Starbucks CEO Howard Schultz supported last year's health care overhaul before it passed, and he still praises it as well intentioned. But these days, he's become worried about the law's effect on business. Here's what he told The Seattle Times:
"There's no plan that would be a perfect plan, but the intent of the bill and the heartfelt commitment to insure the uninsured is the right approach," he said. "I think as the bill is currently written and if it was going to land in 2014 under the current guidelines, the pressure on small businesses, because of the mandate, is too great.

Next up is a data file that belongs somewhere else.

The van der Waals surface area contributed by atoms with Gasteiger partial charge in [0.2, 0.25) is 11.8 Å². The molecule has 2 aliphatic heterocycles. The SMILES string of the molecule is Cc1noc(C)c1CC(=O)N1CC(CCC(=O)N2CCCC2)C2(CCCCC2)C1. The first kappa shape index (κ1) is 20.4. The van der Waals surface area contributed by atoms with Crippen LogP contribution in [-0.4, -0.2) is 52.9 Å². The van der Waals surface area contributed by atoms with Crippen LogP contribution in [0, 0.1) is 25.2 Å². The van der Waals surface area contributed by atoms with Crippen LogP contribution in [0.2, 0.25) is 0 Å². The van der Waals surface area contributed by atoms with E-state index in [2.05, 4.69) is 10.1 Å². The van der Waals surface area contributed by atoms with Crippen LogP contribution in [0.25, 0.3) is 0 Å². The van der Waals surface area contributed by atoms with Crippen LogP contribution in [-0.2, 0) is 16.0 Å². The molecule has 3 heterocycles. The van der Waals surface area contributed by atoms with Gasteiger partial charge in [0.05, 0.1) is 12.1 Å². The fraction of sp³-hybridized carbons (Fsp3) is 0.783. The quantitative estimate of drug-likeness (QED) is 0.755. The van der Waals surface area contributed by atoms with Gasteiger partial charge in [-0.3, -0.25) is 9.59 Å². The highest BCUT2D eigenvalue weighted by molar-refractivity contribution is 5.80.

Estimates from the Urban Institute, a left-leaning think tank that is generally favorable to ObamaCare, indicate that medium-sized businesses (those with 100-1000 employees) will pay $11.8 billion in new penalties under the law, and that businesses with between 80 and 100 employees will pay approximately $2 billion in similar penalties when employees end up purchasing health insurance through the law's new exchanges. Supporters of the law note that small business tax credits will help some tinier shops purchase coverage, and that in the context of overall wages and salaries for medium sized businesses, the penalties won't be big enough to have a significant detrimental affect. But given that the penalties are likely to be concentrated amongst a relatively small percentage of employers, it's reasonable to suspect that they'll end up significantly and disproportionately hurting some specific types of businesses—likely those with low margins that struggle to keep employee costs down. Regardless, I'm skeptical that saddling employers with nearly $14 billion in new penalties is the sort of policy that's likely to make it easier to do business in an already difficult economy.